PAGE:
I feel an impossible sense of betrayal in doing so, but let me introduce to you this season’s most prolific footwear trend: “the ugly flat”.
Fashion notes: don’t jump into ugly-flat shoes craze with both feet
I never thought that I’d say it – I feel an impossible sense of betrayal in doing so, but let me introduce to you this season’s most prolific footwear trend: “the ugly flat”.
Certainly we have seen a few contenders in our day. It’s been the best part of a decade that we’ve sat quietly and observed while Ugg boots, the coloured-plastic Croc and, most recently, the neoprene pool slider did the rounds. We’re a patient bunch, after all. But here we have a shoe so obviously repellent that it looks almost apologetic. Their very existence some sort of grand ironic statement: we’re here, we’re terrible – we’re sorry.
From the alarming bejewelled hiking sandal by Prada to the rubbery flat and chunky offerings brought to us by Marni and Missoni, the only common denominator, that it is clunky, hefty and defiantly ugly.
Indeed, we should have seen it coming. It is, after all, the year that Karl Lagerfeld sent models down the runway at the Chanel couture show in trainers.
Certainly, as we know, good-looking flats are more of a necessity than a nicety. But this is something else entirely. For, despite the obvious protestations, there’s nothing more transparent than making a contrived statement. Such unapologetic irony will only leave us dressed in an outfit that looks like it belongs to someone else.
There’s no doubt that the 1990s have had a huge influence on its inspirations. Probably the most poorly defined era in fashion, and certainly one that causes us to scrutinise the basic principles of taste, who would have guessed that these clunky, orthopaedic-inspired wonders would rise once more from the dusty archives of the Spice Girls?
I could be missing the point entirely. Perhaps this whole movement is rife with symbolism – out to do something far more important than look nice, in challenging our preconceived ideals of femininity. Some will also argue that there are plenty of reasons for gratitude. Finally, here we are being ordered to wear a pair of exorbitantly comfortable shoes – in broad daylight – to impress. How delightful.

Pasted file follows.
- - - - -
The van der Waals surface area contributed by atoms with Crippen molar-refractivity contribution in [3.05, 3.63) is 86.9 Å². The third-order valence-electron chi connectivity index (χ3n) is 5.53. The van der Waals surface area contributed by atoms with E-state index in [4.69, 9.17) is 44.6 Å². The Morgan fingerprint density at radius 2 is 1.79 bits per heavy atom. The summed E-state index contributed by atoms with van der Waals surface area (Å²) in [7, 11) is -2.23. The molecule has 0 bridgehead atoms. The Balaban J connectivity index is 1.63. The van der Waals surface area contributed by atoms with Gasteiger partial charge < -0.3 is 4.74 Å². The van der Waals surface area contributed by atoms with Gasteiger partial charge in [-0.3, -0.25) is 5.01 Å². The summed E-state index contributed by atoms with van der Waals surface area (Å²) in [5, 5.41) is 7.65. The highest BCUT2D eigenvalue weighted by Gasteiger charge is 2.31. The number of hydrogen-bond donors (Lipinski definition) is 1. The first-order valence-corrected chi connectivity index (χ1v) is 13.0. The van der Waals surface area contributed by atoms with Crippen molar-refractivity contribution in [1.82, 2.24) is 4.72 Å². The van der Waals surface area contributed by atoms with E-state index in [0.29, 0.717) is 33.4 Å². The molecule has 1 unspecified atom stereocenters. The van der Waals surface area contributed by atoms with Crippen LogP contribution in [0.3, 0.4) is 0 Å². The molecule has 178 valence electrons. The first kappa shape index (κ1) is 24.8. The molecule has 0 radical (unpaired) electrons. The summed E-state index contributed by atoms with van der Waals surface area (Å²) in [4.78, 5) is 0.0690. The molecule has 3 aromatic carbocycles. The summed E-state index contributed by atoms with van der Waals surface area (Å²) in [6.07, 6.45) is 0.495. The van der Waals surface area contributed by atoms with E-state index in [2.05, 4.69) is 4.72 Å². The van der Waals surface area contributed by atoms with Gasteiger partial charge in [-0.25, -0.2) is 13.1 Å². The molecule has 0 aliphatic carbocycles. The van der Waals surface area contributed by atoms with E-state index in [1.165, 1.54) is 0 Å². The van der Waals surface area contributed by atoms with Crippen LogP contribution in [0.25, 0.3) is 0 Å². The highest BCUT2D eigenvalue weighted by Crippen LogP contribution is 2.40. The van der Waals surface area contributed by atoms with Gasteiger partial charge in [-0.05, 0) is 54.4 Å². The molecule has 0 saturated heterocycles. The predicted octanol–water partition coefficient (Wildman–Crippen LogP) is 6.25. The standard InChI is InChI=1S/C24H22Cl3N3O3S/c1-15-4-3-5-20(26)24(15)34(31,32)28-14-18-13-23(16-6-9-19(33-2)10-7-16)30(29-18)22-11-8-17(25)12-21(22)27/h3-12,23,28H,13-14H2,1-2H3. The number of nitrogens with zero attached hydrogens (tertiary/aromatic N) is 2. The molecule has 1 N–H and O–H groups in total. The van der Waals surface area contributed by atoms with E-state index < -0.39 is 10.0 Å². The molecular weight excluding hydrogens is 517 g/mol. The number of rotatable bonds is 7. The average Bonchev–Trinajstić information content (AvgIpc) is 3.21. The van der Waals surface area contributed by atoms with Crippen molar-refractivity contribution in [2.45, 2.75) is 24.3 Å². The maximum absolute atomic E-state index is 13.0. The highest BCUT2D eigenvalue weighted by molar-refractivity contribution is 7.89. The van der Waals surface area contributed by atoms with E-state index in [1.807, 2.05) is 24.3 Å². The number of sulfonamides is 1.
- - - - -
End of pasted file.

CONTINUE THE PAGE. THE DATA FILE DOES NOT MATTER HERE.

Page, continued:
If only we could get over all the fuss, for here we have what could be essentially described as the dream shoe – incredibly easy to wear and as snug as a pair of slippers, all while looking like we skipped off the centrefold of Vogue.
However, I think there’s a little more to it than meets the eye. I get the feeling that we’re being played with a little – just because something is horrible doesn’t mean that it’s kitsch. Ironic dressing is a high-risk strategy and the sole preserve of the fashion elite. Get it right and, well, congratulations, you’re probably remarkably hip. Get it wrong and it’s rather unsettling.
The problem is that everyone has something to say about what we should be wearing – editors and bloggers offering so much opinion that it no longer generates debate, just more opinion. Which in turn is forcing us to bypass personal taste completely in the hope of recreating a certain look.
Despite what they tell us, for most of us, there’s a difference between dressing courageously and setting out to attract attention – fashion risks worth taking versus an attention-grabbing headline. “Satire” isn’t a word that we want to play around with too much when it comes to the basic principles of dress, so try not to get caught up in the whole commotion.
We are, when it comes down to it, a solitary breed, so let’s stick together on this and buy what we enjoy, not what we’re being told is cool – often, it’s our instincts that need listening to, first and foremost.
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